Deuter ACT Zero 50 + 15 Backpack

Deuter ACT Zero 50 + 15 Backpack Review

The Deuter ACT Zero 50 + 15 backpack is the Batman of backpacks. It’s not the backpack I want but it’s the backpack I need. My friends know that when it comes to any single piece of gear my backpack is the thing I’m most picky about. I own roughly 10 various backpacks and of those there are very few that I’m truly happy with.  They always have great redeeming features that encourage me to use them in a particular application but are missing that one thing that would push it over the top to earn a full recommendation across the board.  The ACT Zero follows that trend. It comes close to perfection but it still struggles to fulfill my list of requirements.

For a multi day trip I’m a fan of backpacks that are lightweight yet can still haul 40+ lbs. comfortably if needed. It needs to have all the right pockets for organization yet not be overloaded with so many pockets that I forget where I packed something. It should have nice compression straps that are at least 3/4 in. wide but not be cluttered with straps all over the place. Being a top loader with expansion collar is key but side entry should also be included so that you can pull your tent or sleeping bag out of the bottom of the pack without needing to take everything out first. This is just the start of the list. I could go on and on about the key things a backpack needs to have. The Deuter ACT Zero 50 + 15 does many of these things right.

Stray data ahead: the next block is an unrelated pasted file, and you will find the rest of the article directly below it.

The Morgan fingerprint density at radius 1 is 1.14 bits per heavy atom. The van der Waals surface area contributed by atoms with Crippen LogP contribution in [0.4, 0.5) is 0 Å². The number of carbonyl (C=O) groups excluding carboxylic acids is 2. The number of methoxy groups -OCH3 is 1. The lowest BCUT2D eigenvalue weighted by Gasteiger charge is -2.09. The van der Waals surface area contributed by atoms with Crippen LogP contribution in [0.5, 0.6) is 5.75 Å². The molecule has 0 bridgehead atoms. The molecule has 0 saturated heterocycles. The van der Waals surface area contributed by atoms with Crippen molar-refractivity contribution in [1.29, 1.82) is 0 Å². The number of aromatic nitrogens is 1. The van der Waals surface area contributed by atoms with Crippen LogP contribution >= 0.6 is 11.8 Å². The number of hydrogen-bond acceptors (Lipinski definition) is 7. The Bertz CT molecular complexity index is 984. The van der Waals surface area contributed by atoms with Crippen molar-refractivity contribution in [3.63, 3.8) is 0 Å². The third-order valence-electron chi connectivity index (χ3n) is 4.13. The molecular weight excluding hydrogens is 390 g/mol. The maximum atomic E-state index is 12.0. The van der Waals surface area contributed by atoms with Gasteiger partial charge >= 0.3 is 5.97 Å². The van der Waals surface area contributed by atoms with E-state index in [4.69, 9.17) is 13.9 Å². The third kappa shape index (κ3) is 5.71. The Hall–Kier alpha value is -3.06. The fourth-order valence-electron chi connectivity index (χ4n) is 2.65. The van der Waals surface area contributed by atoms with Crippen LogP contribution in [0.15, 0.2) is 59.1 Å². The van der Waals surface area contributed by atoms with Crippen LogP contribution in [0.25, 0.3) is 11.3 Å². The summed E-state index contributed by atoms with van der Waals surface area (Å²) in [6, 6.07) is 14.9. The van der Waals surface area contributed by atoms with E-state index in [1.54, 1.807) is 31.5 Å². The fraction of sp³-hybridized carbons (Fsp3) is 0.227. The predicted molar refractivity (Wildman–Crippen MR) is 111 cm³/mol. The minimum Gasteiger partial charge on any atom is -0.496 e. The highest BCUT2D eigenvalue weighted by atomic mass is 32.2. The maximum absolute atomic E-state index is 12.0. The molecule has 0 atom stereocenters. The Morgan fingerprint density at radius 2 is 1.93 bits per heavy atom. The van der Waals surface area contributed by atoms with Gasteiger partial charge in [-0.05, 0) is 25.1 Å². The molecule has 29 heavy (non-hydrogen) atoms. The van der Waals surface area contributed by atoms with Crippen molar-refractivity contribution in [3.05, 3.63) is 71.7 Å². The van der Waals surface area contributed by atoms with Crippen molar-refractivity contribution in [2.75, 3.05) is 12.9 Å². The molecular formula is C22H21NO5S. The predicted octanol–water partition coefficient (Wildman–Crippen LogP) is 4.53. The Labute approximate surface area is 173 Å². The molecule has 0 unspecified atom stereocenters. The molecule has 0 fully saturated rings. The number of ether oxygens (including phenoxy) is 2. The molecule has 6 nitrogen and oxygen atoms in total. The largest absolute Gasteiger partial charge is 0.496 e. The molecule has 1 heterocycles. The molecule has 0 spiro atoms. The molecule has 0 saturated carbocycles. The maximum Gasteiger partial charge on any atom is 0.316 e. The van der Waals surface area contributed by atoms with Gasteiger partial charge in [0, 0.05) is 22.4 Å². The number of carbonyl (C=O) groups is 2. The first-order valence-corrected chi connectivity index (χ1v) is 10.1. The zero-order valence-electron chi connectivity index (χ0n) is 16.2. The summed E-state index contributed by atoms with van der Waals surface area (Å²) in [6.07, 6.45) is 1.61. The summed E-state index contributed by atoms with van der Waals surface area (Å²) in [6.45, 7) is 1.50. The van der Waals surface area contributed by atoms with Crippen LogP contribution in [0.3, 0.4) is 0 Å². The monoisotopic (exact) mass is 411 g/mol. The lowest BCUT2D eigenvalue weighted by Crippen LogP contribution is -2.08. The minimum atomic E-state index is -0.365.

The best thing I can say about this backpack is that it’s comfortable. More than any other feature you look for in multi day backpacks comfort when fully loaded is the number one thing to pay attention to. Any hot spot or slight irritation you notice after wearing it around your local outdoor store for 10 or 15 minutes is going to become the only thing on your mind when you are three days into a five day trip. Comfort is one of the things Deuter is known for and this pack is no exception. The shoulder straps have a perfect amount of padding, the hip belt is supportive and again has great padding and the back panel is also perfectly padded with just the right amount of lumbar support. Not only is the padding excellent but the Vari-Quick system designed to allow you to adjust the back length means you can dial in the fit to perfectly match your body. I’ve never used a variable length backpack before and without a doubt this feature is one of the key reasons this pack fits me so well and is consequently so comfortable.